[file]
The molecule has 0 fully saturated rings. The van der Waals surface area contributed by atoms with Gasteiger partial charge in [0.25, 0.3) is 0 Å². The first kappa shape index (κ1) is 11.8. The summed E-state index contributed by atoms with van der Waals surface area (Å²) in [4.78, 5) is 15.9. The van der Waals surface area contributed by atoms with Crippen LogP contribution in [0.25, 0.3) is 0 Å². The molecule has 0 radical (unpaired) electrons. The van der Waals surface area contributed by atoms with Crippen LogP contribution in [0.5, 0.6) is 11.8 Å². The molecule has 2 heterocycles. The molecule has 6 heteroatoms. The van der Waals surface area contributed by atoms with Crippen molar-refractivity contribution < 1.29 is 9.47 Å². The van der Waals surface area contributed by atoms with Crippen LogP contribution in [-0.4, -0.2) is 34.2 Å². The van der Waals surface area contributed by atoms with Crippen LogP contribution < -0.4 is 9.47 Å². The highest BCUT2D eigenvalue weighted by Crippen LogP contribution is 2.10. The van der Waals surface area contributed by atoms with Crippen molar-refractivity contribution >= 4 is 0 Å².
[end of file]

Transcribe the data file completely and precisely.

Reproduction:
The molecule has 0 fully saturated rings. The van der Waals surface area contributed by atoms with Gasteiger partial charge in [0.25, 0.3) is 0 Å². The first kappa shape index (κ1) is 11.8. The summed E-state index contributed by atoms with van der Waals surface area (Å²) in [4.78, 5) is 15.9. The van der Waals surface area contributed by atoms with Crippen LogP contribution in [0.25, 0.3) is 0 Å². The molecule has 0 radical (unpaired) electrons. The van der Waals surface area contributed by atoms with Crippen LogP contribution in [0.5, 0.6) is 11.8 Å². The molecule has 2 heterocycles. The molecule has 6 heteroatoms. The van der Waals surface area contributed by atoms with Crippen molar-refractivity contribution < 1.29 is 9.47 Å². The van der Waals surface area contributed by atoms with Crippen LogP contribution in [-0.4, -0.2) is 34.2 Å². The van der Waals surface area contributed by atoms with Crippen LogP contribution < -0.4 is 9.47 Å². The highest BCUT2D eigenvalue weighted by Crippen LogP contribution is 2.10. The van der Waals surface area contributed by atoms with Crippen molar-refractivity contribution >= 4 is 0 Å².